Nico Rosberg has reiterated his view that team-mate Lewis Hamilton went 'one step too far' in his defence of the lead at the start of the United States Grand Prix, but insists the 'cap throwing incident' afterwards was simply 'usual games'.

Though the 2015 season arguably saw fewer high profile flashpoints between Rosberg and Hamilton compared with an occasionally bitter 2014 title battle, matters came back to a head at the United States Grand Prix when Hamilton forced his Mercedes counterpart wide at the first corner in damp conditions, dropping him to fifth briefly.

With Rosberg fighting back to take the lead in changeable conditions, a mistake in the closing stages would allow Hamilton to snatch the advantage, his subsequent win enabling him to wrap up the world title with three races remaining.

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With Hamilton celebrating, the tension between the two was made visibly apparent when Hamilton threw a cap into Rosberg's lap ahead of the podium, which the German responded by throwing it back at him. Rosberg then proceeded to criticise Hamilton for his aggressive driving, prompting Mercedes to instigate 'cool down' talks for fear of worsening relations.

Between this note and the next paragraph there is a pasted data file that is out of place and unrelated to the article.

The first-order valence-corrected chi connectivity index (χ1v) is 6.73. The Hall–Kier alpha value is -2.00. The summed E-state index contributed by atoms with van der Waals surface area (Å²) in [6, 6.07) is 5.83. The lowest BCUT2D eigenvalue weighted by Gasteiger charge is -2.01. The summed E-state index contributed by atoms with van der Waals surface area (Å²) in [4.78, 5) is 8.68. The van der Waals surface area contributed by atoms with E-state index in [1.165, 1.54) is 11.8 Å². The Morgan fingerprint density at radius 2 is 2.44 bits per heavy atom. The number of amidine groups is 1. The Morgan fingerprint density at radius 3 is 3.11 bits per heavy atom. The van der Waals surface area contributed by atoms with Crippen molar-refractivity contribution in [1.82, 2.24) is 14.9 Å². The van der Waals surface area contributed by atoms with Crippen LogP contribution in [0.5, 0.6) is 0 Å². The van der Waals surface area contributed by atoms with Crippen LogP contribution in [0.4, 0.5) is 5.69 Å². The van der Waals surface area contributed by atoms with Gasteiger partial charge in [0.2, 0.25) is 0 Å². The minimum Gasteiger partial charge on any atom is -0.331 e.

With Rosberg going on to reassert some authority over Hamilton by triumphing in the final three races of the season, he nonetheless maintains Hamilton went 'too far' on that day even if it didn't ultimately affect the outcome.

"It was one step too far, too much," he told the BBC. "His approach to it - in what he was thinking when he decided to drive into me. That was not good. It wasn't really the race decider because I did manage to fight back past Lewis, pass the Red Bulls, take the lead, go off into the distance, and then get pulled back by the safety car, because I had a 10-second lead.

"Then the second safety car destroyed my second lead of a couple of seconds and then I messed up myself, which was hugely annoying. Not good; don't like doing that and especially in a way I had really never done before.

Regarding the cap throwing though, Rosberg played it down, saying '"It's our usual games. He passes me the cap; I pass it back in my frustration."